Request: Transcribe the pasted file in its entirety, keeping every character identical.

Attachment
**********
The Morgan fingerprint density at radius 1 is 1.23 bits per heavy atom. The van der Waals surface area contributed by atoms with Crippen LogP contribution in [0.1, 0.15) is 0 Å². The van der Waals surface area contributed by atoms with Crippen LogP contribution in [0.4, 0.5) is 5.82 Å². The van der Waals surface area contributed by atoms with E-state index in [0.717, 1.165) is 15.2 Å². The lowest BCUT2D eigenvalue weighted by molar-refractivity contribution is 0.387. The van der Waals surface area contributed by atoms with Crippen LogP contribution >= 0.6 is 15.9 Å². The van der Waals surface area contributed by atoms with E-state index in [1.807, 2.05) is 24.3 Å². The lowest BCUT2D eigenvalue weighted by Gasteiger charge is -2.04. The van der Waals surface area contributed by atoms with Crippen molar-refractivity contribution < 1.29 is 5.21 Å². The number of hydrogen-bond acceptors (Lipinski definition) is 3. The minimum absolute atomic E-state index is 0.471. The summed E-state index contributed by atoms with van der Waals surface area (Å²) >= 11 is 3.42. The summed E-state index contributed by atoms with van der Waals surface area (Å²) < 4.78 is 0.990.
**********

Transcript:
The Morgan fingerprint density at radius 1 is 1.23 bits per heavy atom. The van der Waals surface area contributed by atoms with Crippen LogP contribution in [0.1, 0.15) is 0 Å². The van der Waals surface area contributed by atoms with Crippen LogP contribution in [0.4, 0.5) is 5.82 Å². The van der Waals surface area contributed by atoms with E-state index in [0.717, 1.165) is 15.2 Å². The lowest BCUT2D eigenvalue weighted by molar-refractivity contribution is 0.387. The van der Waals surface area contributed by atoms with Crippen LogP contribution >= 0.6 is 15.9 Å². The van der Waals surface area contributed by atoms with E-state index in [1.807, 2.05) is 24.3 Å². The lowest BCUT2D eigenvalue weighted by Gasteiger charge is -2.04. The van der Waals surface area contributed by atoms with Crippen molar-refractivity contribution < 1.29 is 5.21 Å². The number of hydrogen-bond acceptors (Lipinski definition) is 3. The minimum absolute atomic E-state index is 0.471. The summed E-state index contributed by atoms with van der Waals surface area (Å²) >= 11 is 3.42. The summed E-state index contributed by atoms with van der Waals surface area (Å²) < 4.78 is 0.990.